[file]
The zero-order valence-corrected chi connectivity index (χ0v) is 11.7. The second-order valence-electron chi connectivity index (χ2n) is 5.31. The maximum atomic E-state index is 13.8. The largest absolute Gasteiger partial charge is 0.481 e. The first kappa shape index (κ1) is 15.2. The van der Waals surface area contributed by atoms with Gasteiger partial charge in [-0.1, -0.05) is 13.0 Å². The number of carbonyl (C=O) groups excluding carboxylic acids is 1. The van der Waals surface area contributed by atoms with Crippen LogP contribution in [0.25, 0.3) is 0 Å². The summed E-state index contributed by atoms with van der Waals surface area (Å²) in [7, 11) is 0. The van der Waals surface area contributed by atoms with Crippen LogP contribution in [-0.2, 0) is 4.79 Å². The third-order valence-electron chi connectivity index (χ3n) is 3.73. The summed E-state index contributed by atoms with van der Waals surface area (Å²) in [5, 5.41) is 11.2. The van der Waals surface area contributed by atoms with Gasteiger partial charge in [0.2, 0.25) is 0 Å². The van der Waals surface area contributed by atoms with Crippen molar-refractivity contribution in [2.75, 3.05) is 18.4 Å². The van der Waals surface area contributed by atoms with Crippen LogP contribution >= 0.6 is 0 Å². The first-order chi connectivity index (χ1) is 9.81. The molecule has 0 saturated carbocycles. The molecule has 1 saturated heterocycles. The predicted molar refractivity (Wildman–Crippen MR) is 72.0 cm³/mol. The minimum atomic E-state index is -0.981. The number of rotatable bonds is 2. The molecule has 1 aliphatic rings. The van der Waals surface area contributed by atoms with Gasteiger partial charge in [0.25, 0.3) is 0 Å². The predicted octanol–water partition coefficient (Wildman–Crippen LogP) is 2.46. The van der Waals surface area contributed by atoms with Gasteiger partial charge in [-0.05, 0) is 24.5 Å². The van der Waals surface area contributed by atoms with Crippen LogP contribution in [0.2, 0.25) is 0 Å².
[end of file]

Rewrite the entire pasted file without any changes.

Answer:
The zero-order valence-corrected chi connectivity index (χ0v) is 11.7. The second-order valence-electron chi connectivity index (χ2n) is 5.31. The maximum atomic E-state index is 13.8. The largest absolute Gasteiger partial charge is 0.481 e. The first kappa shape index (κ1) is 15.2. The van der Waals surface area contributed by atoms with Gasteiger partial charge in [-0.1, -0.05) is 13.0 Å². The number of carbonyl (C=O) groups excluding carboxylic acids is 1. The van der Waals surface area contributed by atoms with Crippen LogP contribution in [0.25, 0.3) is 0 Å². The summed E-state index contributed by atoms with van der Waals surface area (Å²) in [7, 11) is 0. The van der Waals surface area contributed by atoms with Crippen LogP contribution in [-0.2, 0) is 4.79 Å². The third-order valence-electron chi connectivity index (χ3n) is 3.73. The summed E-state index contributed by atoms with van der Waals surface area (Å²) in [5, 5.41) is 11.2. The van der Waals surface area contributed by atoms with Gasteiger partial charge in [0.2, 0.25) is 0 Å². The van der Waals surface area contributed by atoms with Crippen molar-refractivity contribution in [2.75, 3.05) is 18.4 Å². The van der Waals surface area contributed by atoms with Crippen LogP contribution >= 0.6 is 0 Å². The first-order chi connectivity index (χ1) is 9.81. The molecule has 0 saturated carbocycles. The molecule has 1 saturated heterocycles. The predicted molar refractivity (Wildman–Crippen MR) is 72.0 cm³/mol. The minimum atomic E-state index is -0.981. The number of rotatable bonds is 2. The molecule has 1 aliphatic rings. The van der Waals surface area contributed by atoms with Gasteiger partial charge in [0.25, 0.3) is 0 Å². The predicted octanol–water partition coefficient (Wildman–Crippen LogP) is 2.46. The van der Waals surface area contributed by atoms with Gasteiger partial charge in [-0.05, 0) is 24.5 Å². The van der Waals surface area contributed by atoms with Crippen LogP contribution in [0.2, 0.25) is 0 Å².